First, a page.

London-based estate agent Knight Frank reported yesterday that pre-tax earnings for the year ended March 31 had increased 19 percent on an annual basis to a record £162 million, while sales had grown 13 percent to £443.1 million.
The company underscored the outstanding results of its commercial property arm, which brokered the sale of 33 Portland Place in London that featured in the Oscar-winning film The King's Speech. The unit is also involved in the redevelopment of the Shell Centre on the South Bank and in the relocation of the French embassy in London, amongst other projects.
"In the UK, commercial real estate activity has increased and there is now significant life in the sector. Our 10 commercial offices across the UK have had their best year ever,” group chairman and senior partner Alistair Elliott said.
“The regions have spent several years in the doldrums, but we are seeing the commercial lettings market increase, but it must be said this is against a backdrop that has been terrible.”
Elliott noted, however, that Knight Frank’s performance in the residential market had been mixed as changes to stamp duty rules weighed on prime property demand.
"The prime sector is still absorbing the changes to stamp duty made last December, especially in central London. That said, the market continues to be underpinned by a combination of under-supply of housing, the improving economy and the low interest rate environment," Elliott said.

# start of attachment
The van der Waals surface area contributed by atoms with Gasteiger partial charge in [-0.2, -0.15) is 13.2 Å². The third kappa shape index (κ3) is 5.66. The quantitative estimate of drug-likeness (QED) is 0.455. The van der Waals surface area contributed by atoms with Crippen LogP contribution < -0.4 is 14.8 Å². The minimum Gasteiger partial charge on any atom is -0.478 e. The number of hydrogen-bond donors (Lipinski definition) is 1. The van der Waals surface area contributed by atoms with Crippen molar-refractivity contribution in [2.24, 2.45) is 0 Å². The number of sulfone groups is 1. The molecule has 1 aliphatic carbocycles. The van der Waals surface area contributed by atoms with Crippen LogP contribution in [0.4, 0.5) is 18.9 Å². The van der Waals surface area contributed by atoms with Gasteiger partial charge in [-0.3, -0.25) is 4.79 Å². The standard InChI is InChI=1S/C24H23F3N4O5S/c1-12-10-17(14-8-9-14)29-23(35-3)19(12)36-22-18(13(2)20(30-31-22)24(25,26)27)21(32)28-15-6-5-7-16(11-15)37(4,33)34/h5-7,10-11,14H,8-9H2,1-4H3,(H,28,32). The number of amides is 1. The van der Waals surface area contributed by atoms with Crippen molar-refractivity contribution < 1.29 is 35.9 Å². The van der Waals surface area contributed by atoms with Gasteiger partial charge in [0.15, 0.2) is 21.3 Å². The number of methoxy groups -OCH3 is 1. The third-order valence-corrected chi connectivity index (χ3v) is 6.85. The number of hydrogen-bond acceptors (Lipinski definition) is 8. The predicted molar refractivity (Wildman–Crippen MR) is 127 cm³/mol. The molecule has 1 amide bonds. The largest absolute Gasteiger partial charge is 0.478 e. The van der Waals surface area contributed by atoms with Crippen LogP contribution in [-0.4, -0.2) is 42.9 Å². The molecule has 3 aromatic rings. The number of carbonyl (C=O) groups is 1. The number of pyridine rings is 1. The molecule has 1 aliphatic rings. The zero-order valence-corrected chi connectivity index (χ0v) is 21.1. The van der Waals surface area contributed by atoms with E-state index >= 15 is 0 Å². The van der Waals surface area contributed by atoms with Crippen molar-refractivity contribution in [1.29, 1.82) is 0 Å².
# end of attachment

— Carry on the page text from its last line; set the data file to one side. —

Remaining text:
Under new stamp duty legislation, purchases of homes costing between £925,001 and £1.5m carry an additional 10 percent bill, while properties above £1.5m have been hit with an extra 12 percent charge.
The UK tax collection agency, Her Majesty’s Revenue and Customs (HMRC), reported last week that residential property stamp duty contributed a record £7.5 billion in the 2014/15 financial year.
Notably, over £3 billion was generated by sales in London, while just 10 south-east boroughs contributed over £2 billion.